John McClaughry

John McClaughry

A year ago the California Public Utilities Commission warned that the state could face an energy shortage on hot summer evenings as early as 2021. Its projection was off by a year. On Aug. 14 some 200 to 250 thousand California residents experienced rolling blackouts.

Officialdom and the media have blamed the blackouts on a heat wave: too many people turned up too many air conditioners. But the same heat wave did not cause blackouts in Nevada and Arizona, or in California in equally hot past years. Why in California?

A Wall Street Journal editorial (August, 17, 2020) explains: “Democrats have mandated that renewables account for 60 percent of California’s electricity by 2030, which has forced power providers to invest in renewable energy sources now to meet the deadline … During peak daylight hours, California produces a surplus of solar energy, and power generators may be ordered or paid to cut back their production so the grid isn’t overloaded.”

“But supply shortages can occur in the evening when solar energy plunges but demand remains high … California’s antipathy even to natural gas and nuclear power has resulted in higher energy prices and now power surpluses and shortages because renewables are intermittent energy sources.”

“Take out all of the solar and wind capacity,” energy analyst Francis Menton writes, “and California has only about 43 gigawatts of capacity to meet demand that could well exceed that on any hot summer day. And to get to that 43 GW, you would need all other facilities up and running at absolutely full capacity with no scheduled or unscheduled outages, which is not realistic. As more and more reliable fossil fuel and nuclear facilities get closed in favor of wind and solar, the problem looks set to worsen dramatically over the next several years.”

Now let’s look at similarly renewable-infatuated Vermont. Over the past 20 years Vermont’s climate activists have built a full-throated movement to achieve Gov. Shumlin’s declared goal of meeting 90 percent of Vermont’s total energy demand with renewables — wind, solar, imported hydro and wood — by 2050.

Their particular bugaboo was the dependable 285 megawatt Vermont Yankee nuclear plant, that emitted none of the greenhouse gases that those activists believe are driving the menace of global warming. The plant’s owners, fed up with never-ending litigation costs, regular extortions to stay in operation, and price competition from suddenly plentiful natural gas-powered electricity, closed the plant in 2014.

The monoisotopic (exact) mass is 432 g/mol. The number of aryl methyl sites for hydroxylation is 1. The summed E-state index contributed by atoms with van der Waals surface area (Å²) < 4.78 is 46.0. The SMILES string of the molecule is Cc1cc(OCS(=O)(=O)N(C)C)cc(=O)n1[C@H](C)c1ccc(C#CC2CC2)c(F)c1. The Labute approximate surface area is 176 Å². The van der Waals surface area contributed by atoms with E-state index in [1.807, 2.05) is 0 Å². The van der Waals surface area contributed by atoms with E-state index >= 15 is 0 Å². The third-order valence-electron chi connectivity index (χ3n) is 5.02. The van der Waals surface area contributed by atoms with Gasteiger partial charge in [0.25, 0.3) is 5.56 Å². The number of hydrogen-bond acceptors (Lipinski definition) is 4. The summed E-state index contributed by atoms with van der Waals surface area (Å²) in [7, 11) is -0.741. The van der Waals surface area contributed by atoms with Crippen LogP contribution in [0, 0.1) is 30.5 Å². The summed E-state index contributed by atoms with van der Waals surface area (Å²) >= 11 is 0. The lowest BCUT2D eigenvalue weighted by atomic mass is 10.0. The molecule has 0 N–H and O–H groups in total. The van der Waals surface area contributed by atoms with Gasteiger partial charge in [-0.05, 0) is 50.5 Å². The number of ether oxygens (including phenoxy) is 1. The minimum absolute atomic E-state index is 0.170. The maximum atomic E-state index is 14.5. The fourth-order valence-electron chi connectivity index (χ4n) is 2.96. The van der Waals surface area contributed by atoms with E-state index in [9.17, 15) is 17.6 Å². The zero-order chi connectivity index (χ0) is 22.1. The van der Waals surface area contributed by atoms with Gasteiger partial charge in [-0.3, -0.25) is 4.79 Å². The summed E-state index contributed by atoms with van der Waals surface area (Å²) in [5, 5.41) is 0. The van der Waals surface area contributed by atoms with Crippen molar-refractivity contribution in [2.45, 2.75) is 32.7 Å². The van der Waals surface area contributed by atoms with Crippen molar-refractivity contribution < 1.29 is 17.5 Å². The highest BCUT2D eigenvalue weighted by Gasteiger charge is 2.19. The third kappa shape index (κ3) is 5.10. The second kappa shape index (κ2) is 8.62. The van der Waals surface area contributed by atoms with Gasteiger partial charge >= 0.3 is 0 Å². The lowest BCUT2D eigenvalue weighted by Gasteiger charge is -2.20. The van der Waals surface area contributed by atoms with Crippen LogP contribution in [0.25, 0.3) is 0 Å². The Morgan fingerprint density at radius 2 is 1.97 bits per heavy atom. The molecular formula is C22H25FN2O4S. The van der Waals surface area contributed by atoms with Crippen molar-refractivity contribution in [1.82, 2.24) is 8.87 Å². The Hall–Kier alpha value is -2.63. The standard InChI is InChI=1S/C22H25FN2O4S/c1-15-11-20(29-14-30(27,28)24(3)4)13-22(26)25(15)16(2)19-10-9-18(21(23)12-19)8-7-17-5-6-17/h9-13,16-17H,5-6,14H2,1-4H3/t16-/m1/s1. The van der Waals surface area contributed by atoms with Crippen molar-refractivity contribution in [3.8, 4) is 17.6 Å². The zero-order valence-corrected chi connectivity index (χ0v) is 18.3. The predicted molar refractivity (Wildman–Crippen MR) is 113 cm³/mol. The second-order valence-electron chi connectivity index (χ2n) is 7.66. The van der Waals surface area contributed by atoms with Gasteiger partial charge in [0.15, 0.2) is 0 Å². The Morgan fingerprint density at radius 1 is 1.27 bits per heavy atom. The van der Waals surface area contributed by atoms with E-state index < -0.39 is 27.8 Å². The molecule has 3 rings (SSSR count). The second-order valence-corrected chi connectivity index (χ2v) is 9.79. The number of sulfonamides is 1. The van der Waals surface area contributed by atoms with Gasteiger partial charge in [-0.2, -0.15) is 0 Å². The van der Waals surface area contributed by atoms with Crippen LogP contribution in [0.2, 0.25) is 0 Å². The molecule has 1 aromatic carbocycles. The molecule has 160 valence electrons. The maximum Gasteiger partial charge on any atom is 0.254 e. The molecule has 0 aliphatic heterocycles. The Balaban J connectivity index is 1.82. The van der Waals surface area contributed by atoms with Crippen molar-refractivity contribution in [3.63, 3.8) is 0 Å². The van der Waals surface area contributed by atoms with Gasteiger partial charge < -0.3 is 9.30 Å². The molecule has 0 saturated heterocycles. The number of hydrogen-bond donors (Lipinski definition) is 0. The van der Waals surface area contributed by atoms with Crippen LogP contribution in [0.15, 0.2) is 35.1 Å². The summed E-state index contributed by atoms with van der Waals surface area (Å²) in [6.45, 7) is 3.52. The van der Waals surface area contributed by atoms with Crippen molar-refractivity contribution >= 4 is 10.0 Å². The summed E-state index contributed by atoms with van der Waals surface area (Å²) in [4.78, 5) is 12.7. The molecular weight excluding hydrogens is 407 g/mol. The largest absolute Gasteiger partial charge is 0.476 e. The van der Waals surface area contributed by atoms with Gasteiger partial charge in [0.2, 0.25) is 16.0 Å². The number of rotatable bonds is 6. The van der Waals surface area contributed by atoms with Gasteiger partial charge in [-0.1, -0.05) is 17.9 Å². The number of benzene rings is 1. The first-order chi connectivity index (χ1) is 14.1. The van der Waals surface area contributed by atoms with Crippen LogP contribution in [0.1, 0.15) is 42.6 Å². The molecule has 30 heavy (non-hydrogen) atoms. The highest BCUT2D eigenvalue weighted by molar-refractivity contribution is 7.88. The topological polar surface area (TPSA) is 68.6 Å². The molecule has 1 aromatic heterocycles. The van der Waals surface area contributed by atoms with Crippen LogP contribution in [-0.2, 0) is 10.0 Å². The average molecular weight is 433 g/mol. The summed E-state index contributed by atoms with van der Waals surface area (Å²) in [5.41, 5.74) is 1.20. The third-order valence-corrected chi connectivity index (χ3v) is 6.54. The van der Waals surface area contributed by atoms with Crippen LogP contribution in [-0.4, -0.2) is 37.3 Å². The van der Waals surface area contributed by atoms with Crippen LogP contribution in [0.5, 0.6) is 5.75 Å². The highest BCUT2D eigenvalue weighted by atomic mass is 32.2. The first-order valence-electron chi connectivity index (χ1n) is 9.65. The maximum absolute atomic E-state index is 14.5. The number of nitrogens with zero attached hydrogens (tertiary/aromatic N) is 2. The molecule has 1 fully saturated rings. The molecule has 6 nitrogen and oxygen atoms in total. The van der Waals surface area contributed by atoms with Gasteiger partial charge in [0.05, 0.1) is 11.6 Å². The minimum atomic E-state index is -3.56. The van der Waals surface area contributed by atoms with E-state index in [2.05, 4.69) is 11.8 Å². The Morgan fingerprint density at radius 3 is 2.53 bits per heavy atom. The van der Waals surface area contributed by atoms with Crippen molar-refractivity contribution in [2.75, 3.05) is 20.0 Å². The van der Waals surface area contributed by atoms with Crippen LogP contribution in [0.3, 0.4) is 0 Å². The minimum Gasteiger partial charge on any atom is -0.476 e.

The activists’ shining vision is a fossil-fuel free Vermont of super-insulated homes and businesses with electric heat pumps, and an increase from today’s 3,600 electric vehicles to 60,000 in the next four years, coupled with a ban on human settlement outside of approved downtown centers to reduce the need for transportation energy.

The January 2020 State Energy Report says, “These uses will likely add significantly to the amount of electricity used by Vermonters, and one of the more significant challenges will be managing this new load to minimize impacts on the electric system.”

Where will this new electricity come from, if nuclear and natural gas energy is ruled out? Doubling electricity imported from HydroQuebec would help, but VPIRG’s Energy Independent Vermont campaign would have to be abandoned. Vermont would have to find hundreds of millions of dollars to subsidize an astonishing amount of renewables, mainly solar PV farms since Big Wind is now out of favor.

Forcing ratepayers to pay ever higher electric bills would cover some of those subsidies, but the most tempting revenue source would be a carbon tax on fossil fuels. For five years the activists have tried and failed to enact a carbon tax, to the point where they have quit openly advocating for it.

And, if they could tax fossil fuel out of Vermont, the carbon tax revenues would disappear.

Vermont energy expert Meredith Angwin, whose book on New England’s electric future is due out in October, tells us that “New England will probably have rolling blackouts by 2025, due to reliance on intermittent renewables plus just-in-time deliveries of natural gas. However, our blackouts will occur in winter, because that is when natural gas is used for heating and is less available to fuel our generating plants.” Not good.

With steadily increasing electricity demand and the increasing reliance on renewables, Vermont’s blackout likelihood is likely to grow.

No amount of (subsidized) solar farms and wind towers is going to provide enough electricity to prevent those blackouts on cold January days. It’s just a question of how soon.

John McClaughry is vice president of the Ethan Allen Institute.

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